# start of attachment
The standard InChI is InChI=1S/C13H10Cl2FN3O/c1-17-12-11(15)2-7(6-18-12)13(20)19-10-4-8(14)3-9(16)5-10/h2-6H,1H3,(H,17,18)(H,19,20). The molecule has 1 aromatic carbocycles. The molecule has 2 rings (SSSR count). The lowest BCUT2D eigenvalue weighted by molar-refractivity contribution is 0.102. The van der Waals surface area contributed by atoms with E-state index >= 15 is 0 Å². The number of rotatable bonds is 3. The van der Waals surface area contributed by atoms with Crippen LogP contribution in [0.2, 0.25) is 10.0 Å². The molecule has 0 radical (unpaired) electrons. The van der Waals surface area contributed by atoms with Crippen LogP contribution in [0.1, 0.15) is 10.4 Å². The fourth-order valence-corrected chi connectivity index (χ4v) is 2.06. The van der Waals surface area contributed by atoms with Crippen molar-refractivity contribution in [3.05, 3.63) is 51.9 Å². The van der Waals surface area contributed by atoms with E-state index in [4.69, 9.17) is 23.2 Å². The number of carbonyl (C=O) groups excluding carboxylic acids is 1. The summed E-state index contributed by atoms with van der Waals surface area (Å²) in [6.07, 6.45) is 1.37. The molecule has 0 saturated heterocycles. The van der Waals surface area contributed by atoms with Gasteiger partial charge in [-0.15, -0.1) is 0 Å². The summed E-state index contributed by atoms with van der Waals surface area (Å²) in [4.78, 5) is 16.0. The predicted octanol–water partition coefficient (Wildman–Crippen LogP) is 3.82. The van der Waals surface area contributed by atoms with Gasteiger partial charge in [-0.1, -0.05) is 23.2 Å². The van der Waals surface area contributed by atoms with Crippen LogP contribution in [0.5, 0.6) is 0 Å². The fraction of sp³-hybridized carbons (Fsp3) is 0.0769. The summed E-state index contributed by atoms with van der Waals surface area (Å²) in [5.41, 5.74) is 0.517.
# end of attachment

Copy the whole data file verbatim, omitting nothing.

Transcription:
The standard InChI is InChI=1S/C13H10Cl2FN3O/c1-17-12-11(15)2-7(6-18-12)13(20)19-10-4-8(14)3-9(16)5-10/h2-6H,1H3,(H,17,18)(H,19,20). The molecule has 1 aromatic carbocycles. The molecule has 2 rings (SSSR count). The lowest BCUT2D eigenvalue weighted by molar-refractivity contribution is 0.102. The van der Waals surface area contributed by atoms with E-state index >= 15 is 0 Å². The number of rotatable bonds is 3. The van der Waals surface area contributed by atoms with Crippen LogP contribution in [0.2, 0.25) is 10.0 Å². The molecule has 0 radical (unpaired) electrons. The van der Waals surface area contributed by atoms with Crippen LogP contribution in [0.1, 0.15) is 10.4 Å². The fourth-order valence-corrected chi connectivity index (χ4v) is 2.06. The van der Waals surface area contributed by atoms with Crippen molar-refractivity contribution in [3.05, 3.63) is 51.9 Å². The van der Waals surface area contributed by atoms with E-state index in [4.69, 9.17) is 23.2 Å². The number of carbonyl (C=O) groups excluding carboxylic acids is 1. The summed E-state index contributed by atoms with van der Waals surface area (Å²) in [6.07, 6.45) is 1.37. The molecule has 0 saturated heterocycles. The van der Waals surface area contributed by atoms with Gasteiger partial charge in [-0.15, -0.1) is 0 Å². The summed E-state index contributed by atoms with van der Waals surface area (Å²) in [4.78, 5) is 16.0. The predicted octanol–water partition coefficient (Wildman–Crippen LogP) is 3.82. The van der Waals surface area contributed by atoms with Gasteiger partial charge in [-0.1, -0.05) is 23.2 Å². The van der Waals surface area contributed by atoms with Crippen LogP contribution in [0.5, 0.6) is 0 Å². The fraction of sp³-hybridized carbons (Fsp3) is 0.0769. The summed E-state index contributed by atoms with van der Waals surface area (Å²) in [5.41, 5.74) is 0.517.